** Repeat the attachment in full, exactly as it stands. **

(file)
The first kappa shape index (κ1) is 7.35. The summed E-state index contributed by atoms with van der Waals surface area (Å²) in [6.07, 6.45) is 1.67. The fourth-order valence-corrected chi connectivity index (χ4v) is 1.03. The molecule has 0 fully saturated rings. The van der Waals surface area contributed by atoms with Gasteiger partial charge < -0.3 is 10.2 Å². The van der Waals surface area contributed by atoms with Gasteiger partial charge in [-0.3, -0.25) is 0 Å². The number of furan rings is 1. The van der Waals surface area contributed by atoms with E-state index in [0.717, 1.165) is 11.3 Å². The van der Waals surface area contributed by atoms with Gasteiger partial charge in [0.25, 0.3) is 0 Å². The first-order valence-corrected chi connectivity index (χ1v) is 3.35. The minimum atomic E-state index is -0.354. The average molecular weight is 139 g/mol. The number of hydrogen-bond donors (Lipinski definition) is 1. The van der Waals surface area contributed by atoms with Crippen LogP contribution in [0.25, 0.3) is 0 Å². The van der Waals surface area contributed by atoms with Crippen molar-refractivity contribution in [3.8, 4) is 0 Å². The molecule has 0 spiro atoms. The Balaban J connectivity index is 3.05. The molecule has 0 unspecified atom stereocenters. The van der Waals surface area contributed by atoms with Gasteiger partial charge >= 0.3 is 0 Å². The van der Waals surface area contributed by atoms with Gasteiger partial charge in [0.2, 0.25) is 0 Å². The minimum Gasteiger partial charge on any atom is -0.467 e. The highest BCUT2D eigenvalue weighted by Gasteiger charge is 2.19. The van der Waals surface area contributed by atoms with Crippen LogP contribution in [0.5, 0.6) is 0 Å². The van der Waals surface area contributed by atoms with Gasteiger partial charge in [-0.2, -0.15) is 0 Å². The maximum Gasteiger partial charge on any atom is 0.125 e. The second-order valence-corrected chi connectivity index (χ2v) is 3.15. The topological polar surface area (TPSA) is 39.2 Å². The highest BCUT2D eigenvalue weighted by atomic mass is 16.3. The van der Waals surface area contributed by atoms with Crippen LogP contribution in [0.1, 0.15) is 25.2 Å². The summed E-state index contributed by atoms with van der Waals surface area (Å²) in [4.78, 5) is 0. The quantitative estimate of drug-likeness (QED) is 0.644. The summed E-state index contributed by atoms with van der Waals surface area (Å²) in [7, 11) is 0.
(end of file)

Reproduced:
The first kappa shape index (κ1) is 7.35. The summed E-state index contributed by atoms with van der Waals surface area (Å²) in [6.07, 6.45) is 1.67. The fourth-order valence-corrected chi connectivity index (χ4v) is 1.03. The molecule has 0 fully saturated rings. The van der Waals surface area contributed by atoms with Gasteiger partial charge < -0.3 is 10.2 Å². The van der Waals surface area contributed by atoms with Gasteiger partial charge in [-0.3, -0.25) is 0 Å². The number of furan rings is 1. The van der Waals surface area contributed by atoms with E-state index in [0.717, 1.165) is 11.3 Å². The van der Waals surface area contributed by atoms with Gasteiger partial charge in [0.25, 0.3) is 0 Å². The first-order valence-corrected chi connectivity index (χ1v) is 3.35. The minimum atomic E-state index is -0.354. The average molecular weight is 139 g/mol. The number of hydrogen-bond donors (Lipinski definition) is 1. The van der Waals surface area contributed by atoms with Crippen LogP contribution in [0.25, 0.3) is 0 Å². The van der Waals surface area contributed by atoms with Crippen molar-refractivity contribution in [3.8, 4) is 0 Å². The molecule has 0 spiro atoms. The Balaban J connectivity index is 3.05. The molecule has 0 unspecified atom stereocenters. The van der Waals surface area contributed by atoms with Gasteiger partial charge >= 0.3 is 0 Å². The van der Waals surface area contributed by atoms with Gasteiger partial charge in [0.2, 0.25) is 0 Å². The minimum Gasteiger partial charge on any atom is -0.467 e. The highest BCUT2D eigenvalue weighted by Gasteiger charge is 2.19. The van der Waals surface area contributed by atoms with Crippen LogP contribution in [0.5, 0.6) is 0 Å². The van der Waals surface area contributed by atoms with Gasteiger partial charge in [-0.2, -0.15) is 0 Å². The maximum Gasteiger partial charge on any atom is 0.125 e. The second-order valence-corrected chi connectivity index (χ2v) is 3.15. The topological polar surface area (TPSA) is 39.2 Å². The highest BCUT2D eigenvalue weighted by atomic mass is 16.3. The van der Waals surface area contributed by atoms with Crippen LogP contribution in [0.1, 0.15) is 25.2 Å². The summed E-state index contributed by atoms with van der Waals surface area (Å²) in [4.78, 5) is 0. The quantitative estimate of drug-likeness (QED) is 0.644. The summed E-state index contributed by atoms with van der Waals surface area (Å²) in [7, 11) is 0.